It is 2 a.m.
I am awake. And I am reminded of one of the few sayings I have pinned to my Pinterest board: “2 a.m.’s were made for poets. Lovers/writers. Visionaries. Photographers. Painters. Over thinkers. Silent seekers. These are my favorite hours.”
They used to be. In college, I was a night owl. Took me until senior year to figure out I should not schedule classes before noon. My muses sensed the shift in my energy at 8 p.m. and the party began. Some of my best papers were overnighters.
Tonight is a different 2 a.m. I feel the magic could be there. But the screaming meanies I usually keep at bay are having their way with me.
We received test results for my ex. Cancer—again. Even as I write these words, I know I cannot publish this blog entry until we’ve told the kids. I wondered, at the beginning of my divorce, if I was enough. I have found I am. It does not mean I would ever choose to do this alone unless I felt it the only alternative.
I have been jamming on A Course in Miracles. I feel the positive shift. I stay in the moment. But this—this is big. The voices clamor for my attention. Boys need a father. Will he be here long? So much water under the bridge—why did it have to be this way? If this were 16 years ago, I would be at his side. Now, I am an onlooker who is also the mother of his children. His grieving children.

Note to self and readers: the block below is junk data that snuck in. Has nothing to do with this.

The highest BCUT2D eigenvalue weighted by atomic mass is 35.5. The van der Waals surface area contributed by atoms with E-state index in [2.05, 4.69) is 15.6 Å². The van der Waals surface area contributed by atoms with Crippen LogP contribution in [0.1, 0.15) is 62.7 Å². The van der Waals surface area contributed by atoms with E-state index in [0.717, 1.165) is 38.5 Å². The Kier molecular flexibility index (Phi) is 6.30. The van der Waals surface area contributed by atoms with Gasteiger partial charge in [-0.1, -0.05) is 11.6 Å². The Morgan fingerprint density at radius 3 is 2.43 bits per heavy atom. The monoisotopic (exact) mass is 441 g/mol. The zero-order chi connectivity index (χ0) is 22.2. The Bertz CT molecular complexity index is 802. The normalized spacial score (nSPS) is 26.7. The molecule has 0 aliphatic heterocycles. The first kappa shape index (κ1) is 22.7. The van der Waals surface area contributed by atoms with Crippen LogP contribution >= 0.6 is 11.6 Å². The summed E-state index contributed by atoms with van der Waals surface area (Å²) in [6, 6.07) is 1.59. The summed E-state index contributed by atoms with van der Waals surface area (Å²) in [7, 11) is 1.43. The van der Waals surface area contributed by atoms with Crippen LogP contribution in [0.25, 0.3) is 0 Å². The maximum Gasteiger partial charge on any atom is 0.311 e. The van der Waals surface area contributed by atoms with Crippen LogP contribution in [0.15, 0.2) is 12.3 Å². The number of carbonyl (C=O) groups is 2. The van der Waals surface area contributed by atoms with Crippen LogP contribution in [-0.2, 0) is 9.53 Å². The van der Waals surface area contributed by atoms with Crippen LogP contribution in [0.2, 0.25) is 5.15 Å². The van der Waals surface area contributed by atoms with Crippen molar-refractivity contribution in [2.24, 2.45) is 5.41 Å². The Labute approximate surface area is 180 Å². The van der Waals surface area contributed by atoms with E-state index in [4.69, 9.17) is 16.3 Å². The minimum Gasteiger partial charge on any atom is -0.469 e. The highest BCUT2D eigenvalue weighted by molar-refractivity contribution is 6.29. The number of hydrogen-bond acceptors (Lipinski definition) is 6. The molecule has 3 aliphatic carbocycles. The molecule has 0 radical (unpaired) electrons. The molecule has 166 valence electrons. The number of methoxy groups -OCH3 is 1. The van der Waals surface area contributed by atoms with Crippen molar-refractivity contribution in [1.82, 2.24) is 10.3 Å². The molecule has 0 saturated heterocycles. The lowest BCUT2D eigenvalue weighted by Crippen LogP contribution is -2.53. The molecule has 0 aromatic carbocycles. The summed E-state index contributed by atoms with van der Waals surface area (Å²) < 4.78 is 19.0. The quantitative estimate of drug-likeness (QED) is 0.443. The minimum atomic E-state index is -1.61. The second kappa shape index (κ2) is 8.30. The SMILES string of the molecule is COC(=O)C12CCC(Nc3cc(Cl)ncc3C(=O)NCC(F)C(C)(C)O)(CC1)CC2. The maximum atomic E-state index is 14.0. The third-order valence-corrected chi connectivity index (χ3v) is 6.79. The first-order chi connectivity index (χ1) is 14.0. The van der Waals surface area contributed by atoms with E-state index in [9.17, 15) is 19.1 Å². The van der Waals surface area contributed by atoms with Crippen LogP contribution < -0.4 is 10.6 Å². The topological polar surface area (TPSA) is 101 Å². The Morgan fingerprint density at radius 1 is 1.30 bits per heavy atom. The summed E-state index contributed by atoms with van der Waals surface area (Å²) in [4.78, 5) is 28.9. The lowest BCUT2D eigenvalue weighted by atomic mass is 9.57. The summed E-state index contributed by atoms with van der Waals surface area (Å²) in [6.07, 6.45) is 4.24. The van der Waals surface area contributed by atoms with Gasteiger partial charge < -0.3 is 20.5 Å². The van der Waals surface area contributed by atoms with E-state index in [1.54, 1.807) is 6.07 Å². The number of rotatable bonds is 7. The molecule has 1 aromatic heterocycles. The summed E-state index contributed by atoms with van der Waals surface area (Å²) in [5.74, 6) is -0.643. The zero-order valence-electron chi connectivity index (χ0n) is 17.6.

I did all the right things over the past 24 hours. Talked to them matter of factly. Hugged. Cried with them. Emphasized we celebrate each day as it comes. Sent my youngest to school with the loudest, most hideous sequined St. Patrick’s Day tie I could find. Laughed with him in the car as we tried out our Irish voices. But there are moments I wish I were still the child. That my mother and father could just hug me, comfort me and tell me all will be well.
I am betting a good percentage of you have had your own smack-down with the screaming meanies at 2 a.m. I plan on winning this one. Staying in the moment. Reading, writing as I am now, meditating. Letting life unfold as it will, whether I listen to the voices or not.
And then—another of my few Pinterest quotes comes to me: “There is a voice that doesn’t use words. Listen.”
Thank you, Rumi.
And I sleep.